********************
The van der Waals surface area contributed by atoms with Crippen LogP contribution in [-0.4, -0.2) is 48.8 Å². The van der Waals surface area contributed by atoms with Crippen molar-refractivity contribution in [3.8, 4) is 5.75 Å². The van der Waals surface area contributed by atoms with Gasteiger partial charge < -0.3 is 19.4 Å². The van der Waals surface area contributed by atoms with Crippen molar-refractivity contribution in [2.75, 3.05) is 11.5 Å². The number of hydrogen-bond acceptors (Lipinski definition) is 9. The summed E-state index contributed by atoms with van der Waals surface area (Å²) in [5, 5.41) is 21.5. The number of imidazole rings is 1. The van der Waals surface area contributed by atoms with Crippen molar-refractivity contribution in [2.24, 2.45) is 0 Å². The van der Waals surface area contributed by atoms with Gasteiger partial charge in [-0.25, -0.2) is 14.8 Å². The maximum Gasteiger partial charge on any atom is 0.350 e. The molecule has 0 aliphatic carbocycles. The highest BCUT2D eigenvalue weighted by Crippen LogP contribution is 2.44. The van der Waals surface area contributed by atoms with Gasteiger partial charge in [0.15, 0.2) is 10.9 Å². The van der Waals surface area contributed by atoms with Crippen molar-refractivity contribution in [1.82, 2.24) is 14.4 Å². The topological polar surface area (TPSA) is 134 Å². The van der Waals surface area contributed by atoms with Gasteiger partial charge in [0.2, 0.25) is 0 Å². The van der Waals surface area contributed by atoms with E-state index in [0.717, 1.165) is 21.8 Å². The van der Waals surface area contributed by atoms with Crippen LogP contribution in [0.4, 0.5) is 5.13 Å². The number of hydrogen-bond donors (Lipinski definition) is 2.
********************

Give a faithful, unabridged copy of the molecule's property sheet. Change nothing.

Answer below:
The van der Waals surface area contributed by atoms with Crippen LogP contribution in [-0.4, -0.2) is 48.8 Å². The van der Waals surface area contributed by atoms with Crippen molar-refractivity contribution in [3.8, 4) is 5.75 Å². The van der Waals surface area contributed by atoms with Gasteiger partial charge < -0.3 is 19.4 Å². The van der Waals surface area contributed by atoms with Crippen molar-refractivity contribution in [2.75, 3.05) is 11.5 Å². The number of hydrogen-bond acceptors (Lipinski definition) is 9. The summed E-state index contributed by atoms with van der Waals surface area (Å²) in [5, 5.41) is 21.5. The number of imidazole rings is 1. The van der Waals surface area contributed by atoms with Crippen molar-refractivity contribution in [2.24, 2.45) is 0 Å². The van der Waals surface area contributed by atoms with Gasteiger partial charge in [-0.25, -0.2) is 14.8 Å². The maximum Gasteiger partial charge on any atom is 0.350 e. The molecule has 0 aliphatic carbocycles. The highest BCUT2D eigenvalue weighted by Crippen LogP contribution is 2.44. The van der Waals surface area contributed by atoms with Gasteiger partial charge in [0.15, 0.2) is 10.9 Å². The van der Waals surface area contributed by atoms with Crippen molar-refractivity contribution in [1.82, 2.24) is 14.4 Å². The topological polar surface area (TPSA) is 134 Å². The van der Waals surface area contributed by atoms with Gasteiger partial charge in [0.2, 0.25) is 0 Å². The van der Waals surface area contributed by atoms with E-state index in [0.717, 1.165) is 21.8 Å². The van der Waals surface area contributed by atoms with Crippen LogP contribution in [0.4, 0.5) is 5.13 Å². The number of hydrogen-bond donors (Lipinski definition) is 2.